What can I say about these songs? They are fantastic! If you like catchy pop, jangly guitars, and smart lyrics, you’ll like this lot. This is a band that I would have loved to release definitely. They remind me a bit to Feverfew and The Chesterf!elds on their more upbeat songs, while in their more “classic” c86 songs you can think of Bob or Reserve. So yes. Pretty good. Pretty amazing stuff.
By the way, did you know that Alan Thompson from Peppermint Parlour is a UK radio broadcaster, presenting on BBC Radio Wales? I just found out.
Here is a little interview I found where he is asked about Peppermint Parlour:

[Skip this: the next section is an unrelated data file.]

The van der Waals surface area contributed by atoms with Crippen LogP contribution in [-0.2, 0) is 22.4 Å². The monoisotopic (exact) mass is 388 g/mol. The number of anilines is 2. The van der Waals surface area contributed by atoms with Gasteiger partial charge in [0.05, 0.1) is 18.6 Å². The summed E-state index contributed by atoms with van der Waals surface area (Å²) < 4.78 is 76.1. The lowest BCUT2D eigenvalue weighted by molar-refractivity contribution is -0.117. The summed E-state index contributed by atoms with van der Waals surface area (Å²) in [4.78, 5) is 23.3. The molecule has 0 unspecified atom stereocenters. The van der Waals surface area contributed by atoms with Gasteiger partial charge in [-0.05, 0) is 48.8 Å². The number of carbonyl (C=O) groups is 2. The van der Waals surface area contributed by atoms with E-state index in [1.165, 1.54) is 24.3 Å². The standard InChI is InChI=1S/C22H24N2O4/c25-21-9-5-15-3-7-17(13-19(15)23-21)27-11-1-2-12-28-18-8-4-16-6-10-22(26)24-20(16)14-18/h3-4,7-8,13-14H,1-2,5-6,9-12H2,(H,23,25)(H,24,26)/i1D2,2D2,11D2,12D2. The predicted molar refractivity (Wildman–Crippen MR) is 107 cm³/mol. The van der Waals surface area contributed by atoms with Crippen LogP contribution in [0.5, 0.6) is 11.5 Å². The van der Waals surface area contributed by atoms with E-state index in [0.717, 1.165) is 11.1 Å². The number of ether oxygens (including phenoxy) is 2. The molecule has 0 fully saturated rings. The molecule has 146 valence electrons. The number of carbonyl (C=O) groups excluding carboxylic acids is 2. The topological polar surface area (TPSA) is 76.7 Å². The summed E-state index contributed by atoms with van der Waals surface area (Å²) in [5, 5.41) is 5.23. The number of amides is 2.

As the popular presenter of the Radio Wales evening show, Alan Thompson has acquired a reputation as a man who enjoys revisiting the ’80s classics.
Haircut 100, Simple Minds, Wham! and Duran Duran have all cropped up on his playlists.
But there’s one nugget from the decade that taste forgot that he won’t play – his own.
In the mid-’80s, Alan was the frontman of Peppermint Parlour, a Cardiff powerpop four-piece which, over their seven-year lifespan, managed to garner a hardcore of devoted fans thanks to tireless gigging around South Wales and one fondly remembered single, Whatever Happened to Pop Songs.
He’s too modest to admit it, and far too modest to actually play it on his show, but there are many who would herald it as a little indie pop classic.
And in Japan – where they’ll always find a place in their hearts for such things – it’s something of a collector’s item.